Friday, April 2, 2010

The Problem With Hollywood Villains

These days, Hollywood villains suck. You know I’m right. They’ve all become cartoon villains. . . psychopathic Snidely Whiplashes. How did this happen? Actually, it’s simple. For all of its talk about “strong characters,” modern Hollywood doesn’t understand the first thing about human motivations. That’s the problem.

Why does motivation matter? Because conflict drives the story, and motivation defines the conflict. This is a critical point to understand. It’s not the object of the conflict that matters, it’s the motivation for the conflict.

The object of the conflict simply provides the background, a few details of how the characters’ lines will work and maybe a few extra hurdles that will be encountered. The object does not drive the story.

Consider, for example, the classic cops and robbers story. The object is whatever they are trying to steal or kill or whatever. Does it fundamentally change the story if they are robbing a bank rather than a casino or a jewelry store or even a pet store? No, it doesn’t. The conflict is the same in each case. Is there a difference between killing a witness, a businessman, a congressman or a foreign dignitary? Nope. What if two people are competing for the affections of a third? Would it change the story if they were competing for a man or a woman, friendship instead of love, respect or employment? Nope.

Indeed, in each of these instances, you could swap objects with very little change to the underlying story, just as you could swap time periods, races or genders of the characters, or any other number of details. But motivations are different. Change the motivation and the entire nature of the story changes.

The reason for this is simple, and it goes back to what I said the other day about humans judging stories based on emotion rather than logic. With rare exceptions, the object of the conflict does not trigger an emotional response in us. Do you care that someone might rob a bank, or kill a witness, or that aliens are fighting a war over Smurf 7? Not really. On occasion, a film might stumble into something that means something to you, like if you’re a bank aficionado, but that’s just dumb luck.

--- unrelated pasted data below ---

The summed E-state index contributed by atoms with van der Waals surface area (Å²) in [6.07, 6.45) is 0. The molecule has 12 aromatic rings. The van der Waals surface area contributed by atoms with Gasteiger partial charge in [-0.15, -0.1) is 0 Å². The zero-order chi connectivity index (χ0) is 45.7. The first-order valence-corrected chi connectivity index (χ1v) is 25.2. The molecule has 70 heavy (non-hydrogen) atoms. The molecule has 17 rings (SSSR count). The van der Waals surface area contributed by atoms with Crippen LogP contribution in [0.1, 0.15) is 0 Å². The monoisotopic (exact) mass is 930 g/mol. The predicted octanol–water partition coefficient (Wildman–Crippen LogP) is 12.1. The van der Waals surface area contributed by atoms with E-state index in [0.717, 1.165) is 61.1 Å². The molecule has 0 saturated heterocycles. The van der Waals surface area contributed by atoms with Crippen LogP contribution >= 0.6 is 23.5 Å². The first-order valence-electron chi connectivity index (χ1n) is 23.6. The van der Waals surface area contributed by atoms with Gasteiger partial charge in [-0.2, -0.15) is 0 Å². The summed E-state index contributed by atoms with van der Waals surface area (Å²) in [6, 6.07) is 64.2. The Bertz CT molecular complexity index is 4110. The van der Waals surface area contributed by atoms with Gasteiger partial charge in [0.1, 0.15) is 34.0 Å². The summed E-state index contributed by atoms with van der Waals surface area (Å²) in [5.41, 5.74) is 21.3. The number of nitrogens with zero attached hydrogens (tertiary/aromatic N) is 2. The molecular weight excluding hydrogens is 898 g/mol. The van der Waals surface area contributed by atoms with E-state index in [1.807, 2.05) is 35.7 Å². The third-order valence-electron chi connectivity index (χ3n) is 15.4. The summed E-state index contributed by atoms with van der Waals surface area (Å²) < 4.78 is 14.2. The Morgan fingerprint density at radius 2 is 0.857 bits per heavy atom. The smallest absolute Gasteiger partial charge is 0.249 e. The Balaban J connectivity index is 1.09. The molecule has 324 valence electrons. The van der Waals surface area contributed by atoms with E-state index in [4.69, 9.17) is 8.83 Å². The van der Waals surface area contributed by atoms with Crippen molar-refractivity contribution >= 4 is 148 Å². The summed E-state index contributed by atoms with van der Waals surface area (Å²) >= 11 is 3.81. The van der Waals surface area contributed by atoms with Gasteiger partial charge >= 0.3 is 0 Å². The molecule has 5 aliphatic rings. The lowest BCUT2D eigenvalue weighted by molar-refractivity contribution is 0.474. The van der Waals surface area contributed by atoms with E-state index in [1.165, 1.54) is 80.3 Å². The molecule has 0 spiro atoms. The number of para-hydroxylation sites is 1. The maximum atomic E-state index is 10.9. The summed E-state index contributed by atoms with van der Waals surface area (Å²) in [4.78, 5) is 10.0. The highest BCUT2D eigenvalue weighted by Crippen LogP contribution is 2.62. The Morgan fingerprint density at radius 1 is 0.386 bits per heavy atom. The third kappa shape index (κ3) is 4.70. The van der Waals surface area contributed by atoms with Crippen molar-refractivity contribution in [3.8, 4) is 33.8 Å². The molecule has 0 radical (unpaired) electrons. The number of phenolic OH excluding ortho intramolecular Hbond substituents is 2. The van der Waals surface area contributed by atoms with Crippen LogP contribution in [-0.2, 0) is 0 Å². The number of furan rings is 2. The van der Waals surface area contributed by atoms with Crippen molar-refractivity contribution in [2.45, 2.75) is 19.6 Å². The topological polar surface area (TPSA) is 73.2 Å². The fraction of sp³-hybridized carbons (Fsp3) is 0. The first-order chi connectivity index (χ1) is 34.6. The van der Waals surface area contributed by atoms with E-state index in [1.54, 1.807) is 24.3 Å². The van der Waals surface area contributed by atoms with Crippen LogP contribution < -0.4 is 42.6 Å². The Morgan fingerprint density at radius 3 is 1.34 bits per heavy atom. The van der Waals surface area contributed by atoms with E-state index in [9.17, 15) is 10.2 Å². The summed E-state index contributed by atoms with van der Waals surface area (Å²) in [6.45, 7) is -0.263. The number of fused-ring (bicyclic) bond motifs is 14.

Where a story becomes meaningful to us, is when we start to learn of the character’s motivations. That’s when we begin to judge who is right and who is wrong, and we start to take sides. That’s the point that you become invested in the story, and it’s the motivations that do it.

And when it comes to motivations, the villain’s motivation is almost always the most important. It is the villain who gives the story meaning and sets everything into motion. If the villain’s motives are pedestrian or nonexistent, then the story is handicapped from the get-go.

Unfortunately, Hollywood is all about pedestrian villains these days. Despite its protestations to the contrary, Hollywood is afraid to be the slightest bit complicated or to delve into “shades of gray.” It wants villains who are undeniably evil, and it has decided that it’s safest to skip the motivation question -- as that may unintentionally inspire sympathy -- and to just define the villain by letting them commit a few clearly “villainous” act. Thus, Hollywood requires its modern villains to ooze evil from their pores. They must be sociopathic and psychopathic. They need to yell and scream and rant and do things reserved for villains, like kicking puppies and shooting uppity henchmen. And in those rare moments where they are called upon to provide a motivation, they mumble something about power or money.